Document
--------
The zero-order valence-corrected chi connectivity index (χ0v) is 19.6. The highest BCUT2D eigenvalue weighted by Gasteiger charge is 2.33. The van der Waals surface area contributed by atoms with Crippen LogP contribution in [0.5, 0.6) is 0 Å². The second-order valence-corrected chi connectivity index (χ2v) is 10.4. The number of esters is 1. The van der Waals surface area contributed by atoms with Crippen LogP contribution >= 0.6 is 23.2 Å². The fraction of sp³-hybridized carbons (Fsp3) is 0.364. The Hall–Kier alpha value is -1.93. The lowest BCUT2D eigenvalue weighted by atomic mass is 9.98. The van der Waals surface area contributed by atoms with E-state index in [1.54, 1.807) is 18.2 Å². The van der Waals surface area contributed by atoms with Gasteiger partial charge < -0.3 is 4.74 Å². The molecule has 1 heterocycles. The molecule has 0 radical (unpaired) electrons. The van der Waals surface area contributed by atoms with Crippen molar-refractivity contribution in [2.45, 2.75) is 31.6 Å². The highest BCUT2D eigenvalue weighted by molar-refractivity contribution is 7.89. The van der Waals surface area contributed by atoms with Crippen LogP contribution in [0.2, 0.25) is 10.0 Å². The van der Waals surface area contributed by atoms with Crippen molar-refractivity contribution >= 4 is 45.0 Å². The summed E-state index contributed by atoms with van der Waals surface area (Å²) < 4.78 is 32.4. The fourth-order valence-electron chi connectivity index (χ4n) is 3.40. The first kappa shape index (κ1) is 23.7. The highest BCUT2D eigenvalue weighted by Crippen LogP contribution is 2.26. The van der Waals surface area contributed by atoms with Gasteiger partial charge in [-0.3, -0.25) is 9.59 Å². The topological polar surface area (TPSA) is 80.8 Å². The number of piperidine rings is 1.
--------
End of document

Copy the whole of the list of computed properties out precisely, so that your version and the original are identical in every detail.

The zero-order valence-corrected chi connectivity index (χ0v) is 19.6. The highest BCUT2D eigenvalue weighted by Gasteiger charge is 2.33. The van der Waals surface area contributed by atoms with Crippen LogP contribution in [0.5, 0.6) is 0 Å². The second-order valence-corrected chi connectivity index (χ2v) is 10.4. The number of esters is 1. The van der Waals surface area contributed by atoms with Crippen LogP contribution >= 0.6 is 23.2 Å². The fraction of sp³-hybridized carbons (Fsp3) is 0.364. The Hall–Kier alpha value is -1.93. The lowest BCUT2D eigenvalue weighted by atomic mass is 9.98. The van der Waals surface area contributed by atoms with E-state index in [1.54, 1.807) is 18.2 Å². The van der Waals surface area contributed by atoms with Gasteiger partial charge < -0.3 is 4.74 Å². The molecule has 1 heterocycles. The molecule has 0 radical (unpaired) electrons. The van der Waals surface area contributed by atoms with Crippen molar-refractivity contribution in [2.45, 2.75) is 31.6 Å². The highest BCUT2D eigenvalue weighted by molar-refractivity contribution is 7.89. The van der Waals surface area contributed by atoms with Crippen LogP contribution in [0.2, 0.25) is 10.0 Å². The van der Waals surface area contributed by atoms with Crippen molar-refractivity contribution >= 4 is 45.0 Å². The summed E-state index contributed by atoms with van der Waals surface area (Å²) < 4.78 is 32.4. The fourth-order valence-electron chi connectivity index (χ4n) is 3.40. The first kappa shape index (κ1) is 23.7. The highest BCUT2D eigenvalue weighted by Crippen LogP contribution is 2.26. The van der Waals surface area contributed by atoms with Gasteiger partial charge in [-0.3, -0.25) is 9.59 Å². The topological polar surface area (TPSA) is 80.8 Å². The number of piperidine rings is 1.